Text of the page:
The Gandhi Foundation Annual Gathering 2011

The AGM Annual Gathering Event
– Gandhi in Noakhali

21st May 2011 at Kingsley Hall, Powis Road, London

Shaheen Westcombe MBE

Film screening: rare footage of Mahatma Gandhi’s visit to Noakhali during the 1946 riots

Testimonials from Gandhi’s visit; Shaheen Westcombe MBE talks about her father’s archive

Poetry reading and speeches

Tour of Gandhi’s room at Kingsley Hall

Mid-season exhibition: resident artist Saif Osmani examines the spaces inhabited by Gandhi

The Spaces Inhabited by Gandhi

by Saif Osmani, Visual Artist and Spatial Designer

Kingsley Hall is the place Mahatma Gandhi chose to stay in during his visit to London in 1931 for the second Round Table conference.

I began researching the footprint of the Kingsley Hall building from the local archives at Bancrost Library. In media coverage of Gandhi’s visit of 1931, the newspapers attempted to present a romanticised and disaffected view of the East End. Photographs were taken over a broad skyline, away from the factories which lined the major roads and arteries of the locality.

The style of painting I have chosen borrows from far eastern practices, from Chinese, Japanese and Taiwanese rural paintings on cloth. I initially started with broad, loose brush strokes, layering the details and features of the buildings in an attempt to re-create a sense of time and place, whilst playing with perspective. Each piece was further abstracted by imbuing meanings extracted from testimonies in Noakhali and London, such as in the piece ‘Top of Gandhi’s head’ and ‘Beyond Landscapes’. Through abstraction I am exploring Gandhi’s influence over physical occurrences as well as tracking his thought process and philosophy.

The Spaces Inhabited by Gandhi by Saif Osmani

The iconography and aesthetic of Gandhi’s public image was difficult to steer away from. I find that traditional canvas often prompts the viewer to search for a reality, as if looking through a portal into an imaginary world. By painting on cloth I am attempting to break away from this and allow the viewer to search for his or her own meaning.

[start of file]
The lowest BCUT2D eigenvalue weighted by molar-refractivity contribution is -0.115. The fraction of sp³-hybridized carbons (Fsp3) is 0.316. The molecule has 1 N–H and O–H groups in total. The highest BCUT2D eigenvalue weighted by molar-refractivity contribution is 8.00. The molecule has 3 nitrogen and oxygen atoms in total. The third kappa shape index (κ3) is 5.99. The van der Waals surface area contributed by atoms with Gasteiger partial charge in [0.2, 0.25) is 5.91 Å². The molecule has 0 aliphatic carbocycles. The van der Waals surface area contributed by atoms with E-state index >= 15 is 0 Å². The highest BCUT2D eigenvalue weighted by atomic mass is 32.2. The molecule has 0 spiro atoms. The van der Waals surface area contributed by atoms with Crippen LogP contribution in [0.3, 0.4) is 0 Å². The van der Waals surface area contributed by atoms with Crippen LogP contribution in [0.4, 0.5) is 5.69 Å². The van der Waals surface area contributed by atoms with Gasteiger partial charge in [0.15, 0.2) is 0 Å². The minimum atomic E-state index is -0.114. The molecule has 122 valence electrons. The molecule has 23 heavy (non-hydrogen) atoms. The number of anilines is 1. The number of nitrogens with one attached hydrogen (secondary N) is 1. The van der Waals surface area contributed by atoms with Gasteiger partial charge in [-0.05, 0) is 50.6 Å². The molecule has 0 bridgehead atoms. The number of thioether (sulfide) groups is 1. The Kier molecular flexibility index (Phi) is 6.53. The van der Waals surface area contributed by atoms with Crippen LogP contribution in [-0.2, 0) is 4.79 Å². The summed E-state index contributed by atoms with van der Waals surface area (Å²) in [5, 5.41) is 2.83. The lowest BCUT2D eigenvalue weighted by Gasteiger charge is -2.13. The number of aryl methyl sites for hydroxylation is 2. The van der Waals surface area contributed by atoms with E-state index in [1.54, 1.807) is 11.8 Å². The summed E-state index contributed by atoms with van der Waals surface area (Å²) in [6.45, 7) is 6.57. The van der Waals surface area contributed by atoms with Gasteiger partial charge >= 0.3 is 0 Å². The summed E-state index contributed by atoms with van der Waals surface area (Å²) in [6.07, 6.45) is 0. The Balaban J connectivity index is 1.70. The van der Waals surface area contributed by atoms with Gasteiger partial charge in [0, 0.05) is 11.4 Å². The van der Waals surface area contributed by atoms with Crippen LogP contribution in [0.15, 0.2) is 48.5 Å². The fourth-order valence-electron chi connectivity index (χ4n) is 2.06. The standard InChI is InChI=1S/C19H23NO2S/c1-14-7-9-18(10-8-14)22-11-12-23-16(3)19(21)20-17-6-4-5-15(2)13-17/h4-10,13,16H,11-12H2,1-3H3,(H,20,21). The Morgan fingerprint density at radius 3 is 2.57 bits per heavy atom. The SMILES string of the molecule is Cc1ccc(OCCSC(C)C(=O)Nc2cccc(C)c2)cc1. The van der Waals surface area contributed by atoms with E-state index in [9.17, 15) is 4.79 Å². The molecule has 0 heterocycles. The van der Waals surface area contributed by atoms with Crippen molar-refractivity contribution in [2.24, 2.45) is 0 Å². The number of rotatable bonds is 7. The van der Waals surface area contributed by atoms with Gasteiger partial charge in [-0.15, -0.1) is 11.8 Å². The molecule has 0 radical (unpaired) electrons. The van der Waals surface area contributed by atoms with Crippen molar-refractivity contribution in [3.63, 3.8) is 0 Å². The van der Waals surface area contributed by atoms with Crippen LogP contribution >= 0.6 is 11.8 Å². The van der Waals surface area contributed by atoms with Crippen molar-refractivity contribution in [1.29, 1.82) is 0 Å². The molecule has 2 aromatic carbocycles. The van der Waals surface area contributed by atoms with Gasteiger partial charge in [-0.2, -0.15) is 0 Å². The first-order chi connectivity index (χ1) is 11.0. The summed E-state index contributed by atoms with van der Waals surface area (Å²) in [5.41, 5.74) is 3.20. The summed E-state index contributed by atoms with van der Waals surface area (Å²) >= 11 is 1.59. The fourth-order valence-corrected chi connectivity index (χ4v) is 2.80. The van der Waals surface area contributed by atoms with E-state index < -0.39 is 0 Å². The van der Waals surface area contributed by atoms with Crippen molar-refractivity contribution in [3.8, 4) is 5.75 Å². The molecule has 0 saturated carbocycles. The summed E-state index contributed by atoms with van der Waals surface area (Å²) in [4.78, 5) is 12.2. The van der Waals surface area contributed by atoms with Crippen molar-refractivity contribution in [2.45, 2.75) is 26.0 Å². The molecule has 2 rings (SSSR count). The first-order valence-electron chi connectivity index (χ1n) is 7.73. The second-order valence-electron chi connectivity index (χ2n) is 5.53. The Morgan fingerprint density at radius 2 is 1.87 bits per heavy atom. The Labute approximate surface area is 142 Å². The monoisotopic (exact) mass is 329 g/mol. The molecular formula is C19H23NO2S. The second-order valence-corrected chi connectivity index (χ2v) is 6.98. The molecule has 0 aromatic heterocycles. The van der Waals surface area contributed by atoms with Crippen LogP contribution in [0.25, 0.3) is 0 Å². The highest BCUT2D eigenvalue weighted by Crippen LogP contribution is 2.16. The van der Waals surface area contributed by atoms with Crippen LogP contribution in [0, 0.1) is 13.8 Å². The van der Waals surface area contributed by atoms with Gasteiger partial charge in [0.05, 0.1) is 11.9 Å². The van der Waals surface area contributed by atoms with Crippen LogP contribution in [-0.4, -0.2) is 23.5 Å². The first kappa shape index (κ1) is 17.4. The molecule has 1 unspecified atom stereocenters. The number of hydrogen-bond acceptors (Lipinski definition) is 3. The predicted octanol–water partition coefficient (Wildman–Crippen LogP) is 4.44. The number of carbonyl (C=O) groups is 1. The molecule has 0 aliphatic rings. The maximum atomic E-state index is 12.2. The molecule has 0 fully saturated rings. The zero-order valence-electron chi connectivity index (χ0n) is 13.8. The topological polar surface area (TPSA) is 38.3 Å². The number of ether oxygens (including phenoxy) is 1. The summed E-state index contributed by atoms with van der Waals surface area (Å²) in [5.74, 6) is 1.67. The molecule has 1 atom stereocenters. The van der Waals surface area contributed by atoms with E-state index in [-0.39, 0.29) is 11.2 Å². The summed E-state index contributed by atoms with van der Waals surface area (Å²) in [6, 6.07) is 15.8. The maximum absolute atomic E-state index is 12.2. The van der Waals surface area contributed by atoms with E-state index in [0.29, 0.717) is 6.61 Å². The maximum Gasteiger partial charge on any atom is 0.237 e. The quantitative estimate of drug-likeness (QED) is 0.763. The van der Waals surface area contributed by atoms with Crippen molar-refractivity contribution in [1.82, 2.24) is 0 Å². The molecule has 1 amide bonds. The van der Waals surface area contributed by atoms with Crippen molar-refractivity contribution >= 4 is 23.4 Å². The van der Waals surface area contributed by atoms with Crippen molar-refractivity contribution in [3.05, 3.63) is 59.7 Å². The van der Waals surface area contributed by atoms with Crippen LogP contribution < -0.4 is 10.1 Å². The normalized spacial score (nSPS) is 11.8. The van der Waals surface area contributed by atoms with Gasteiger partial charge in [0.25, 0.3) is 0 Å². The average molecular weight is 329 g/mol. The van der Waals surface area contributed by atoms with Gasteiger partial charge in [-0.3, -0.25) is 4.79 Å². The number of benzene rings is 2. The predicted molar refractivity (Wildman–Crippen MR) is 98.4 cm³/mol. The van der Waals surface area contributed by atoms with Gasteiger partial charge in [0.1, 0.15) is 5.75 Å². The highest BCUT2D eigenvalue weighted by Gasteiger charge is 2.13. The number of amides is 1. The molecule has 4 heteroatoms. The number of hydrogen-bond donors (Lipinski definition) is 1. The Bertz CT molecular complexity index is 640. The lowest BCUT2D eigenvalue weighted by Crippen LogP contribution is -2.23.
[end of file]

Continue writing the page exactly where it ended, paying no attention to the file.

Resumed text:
The focus on the spaces Gandhi occupied come from my own practice which often follows narratives in space, by recording the displacement of people and changes in spatial configurations, as a means of understanding socio-political aspects of human behaviour.

These paintings will form part of a larger exhibition, intended to be shown as part of September’s Open House weekend.

To view images from the AGM and Saif Osmani’s exhibition click here

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One Comment on “The Gandhi Foundation Annual Gathering 2011”

  1. Siddhartha
    January 13, 2012 at 6:42 pm #

    Most of the communities in the entire Indian sub-continent(such as Bengali) are succumbed in ‘Culture of Poverty'(Oscar Lewis), irrespective of class or economic strata, lives in pavement or apartment. Nobody is genuinely regret ed or ashamed of the deep-rooted corruption, decaying general quality of life, worst Politico-admin system, bad work place, weak mother language, continuous consumption of common social space (mental as well as physical, both). We are becoming fathers & mothers only by self-procreation, mindlessly & blindfold(supported by some lame excuses). Simply depriving their(the children) fundamental rights of a decent, caring society, fearless & dignified living. Do not ever look for any other positive alternative behaviour (values) to perform human way of parenthood, i.e. deliberately co-parenting children those are born out of ignorance, extreme poverty. It seems that all of us are being driven only by the very animal instinct. If the Bengali people ever be able to bring that genuine freedom (from vicious cycle of ‘poverty’) in their own attitude, involve themselves in ‘Production of Space’ (Henri Lefebvre), an intense attachment with the society at large – one different pathway has to create to overcome inherent ‘hopeless’ mindset; decent, rich Politics will definitely come up. – Siddhartha Bandyopadhyay, 16/4, Girish Banerjee Lane, Howrah -711101.


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